MEDFORD, Ore.- In the face of a state-wide substitute teacher shortage, Oregon is offering a new emergency substitute license. For some local school districts it can provide relief for both schools and existing substitutes. The state rolled out the new emergency licenses this week, and superintendents in the area are already hopeful about what it could mean for their districts.
“It’s been a bit of a crisis for us, yes,” said Brad Earl, Assistant Superintendent of Operations for the Medford School District.” We like to have about 250 substitutes in the pool and right now we are lucky to have 50 or 60 rotating through our system.”
He says they are struggling, even with roving subs and retired teachers stepping up.
“We had some that were like ‘Well I’ll substitute a couple days a week.’ Well, we need them everyday!”
The new emergency licenses are short term, but would require subs to stay within one district. The biggest change is in the requirements.
“There’s not a requirement for a bachelors degree, which is common in many of our other licenses,” said TSPC Executive Director Dr. Anthony Rosilez explained. Not requiring a bachelor for a substitute teaching license is not uncommon in other states. That change in requirement is not a concern for many school districts, like Phoenix-Talent.
“We have some amazing instructional aids and support staff that do not have bachelor’s degrees that I have no problem thinking they can be in a classroom and substitute for the day,” explained Superintendent Brent Barry. Giving educational staff a chance to step up can open possibilities for them, and lighten the load on full-time teachers.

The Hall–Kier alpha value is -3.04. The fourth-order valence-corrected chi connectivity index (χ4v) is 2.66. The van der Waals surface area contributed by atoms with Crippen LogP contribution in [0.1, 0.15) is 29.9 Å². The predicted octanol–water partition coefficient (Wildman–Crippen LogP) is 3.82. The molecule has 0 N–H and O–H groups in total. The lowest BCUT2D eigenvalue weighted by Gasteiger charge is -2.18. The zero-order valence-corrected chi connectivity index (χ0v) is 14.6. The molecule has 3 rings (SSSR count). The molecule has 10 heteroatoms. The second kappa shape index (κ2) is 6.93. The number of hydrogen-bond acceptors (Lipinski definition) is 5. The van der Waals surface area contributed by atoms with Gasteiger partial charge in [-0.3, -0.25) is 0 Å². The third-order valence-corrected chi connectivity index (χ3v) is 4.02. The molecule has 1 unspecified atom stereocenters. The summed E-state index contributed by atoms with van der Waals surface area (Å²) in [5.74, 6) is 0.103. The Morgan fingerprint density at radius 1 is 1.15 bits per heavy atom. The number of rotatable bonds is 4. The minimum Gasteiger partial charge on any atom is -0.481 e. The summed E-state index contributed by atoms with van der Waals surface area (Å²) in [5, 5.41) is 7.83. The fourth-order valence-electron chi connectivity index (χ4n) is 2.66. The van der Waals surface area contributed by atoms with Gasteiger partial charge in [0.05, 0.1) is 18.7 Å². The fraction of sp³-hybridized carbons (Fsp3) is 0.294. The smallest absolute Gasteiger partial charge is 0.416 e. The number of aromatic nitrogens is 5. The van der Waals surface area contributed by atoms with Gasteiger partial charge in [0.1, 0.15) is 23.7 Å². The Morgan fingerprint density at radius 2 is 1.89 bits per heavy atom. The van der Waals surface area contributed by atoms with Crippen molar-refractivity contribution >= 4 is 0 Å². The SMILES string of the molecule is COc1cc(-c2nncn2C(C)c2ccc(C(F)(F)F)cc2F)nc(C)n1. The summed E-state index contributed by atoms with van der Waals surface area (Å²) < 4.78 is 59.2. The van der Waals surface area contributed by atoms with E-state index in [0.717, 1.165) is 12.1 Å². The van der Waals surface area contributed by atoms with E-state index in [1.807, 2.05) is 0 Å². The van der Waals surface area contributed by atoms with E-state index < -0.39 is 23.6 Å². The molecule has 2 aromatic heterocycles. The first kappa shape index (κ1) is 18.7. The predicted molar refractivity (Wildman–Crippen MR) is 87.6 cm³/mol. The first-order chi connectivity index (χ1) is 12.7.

“We have a lot of support in our buildings to make sure people don’t feel out on an island and by themselves when they’re working with kids in classrooms,” Barry said.
“I think that these temporary emergency situations are better then doubling up a class or offering a second P.E. period because then the lesson can still go on,” Earl said.
With flu and cold season around the corner, and Covid-19 quarantine protocols a common concern, the educators say having a big pool of substitutes means more consistent in-person learning for students.
“The things we can do to ensure that, is way better for kids and families,” Superintendent Barry said.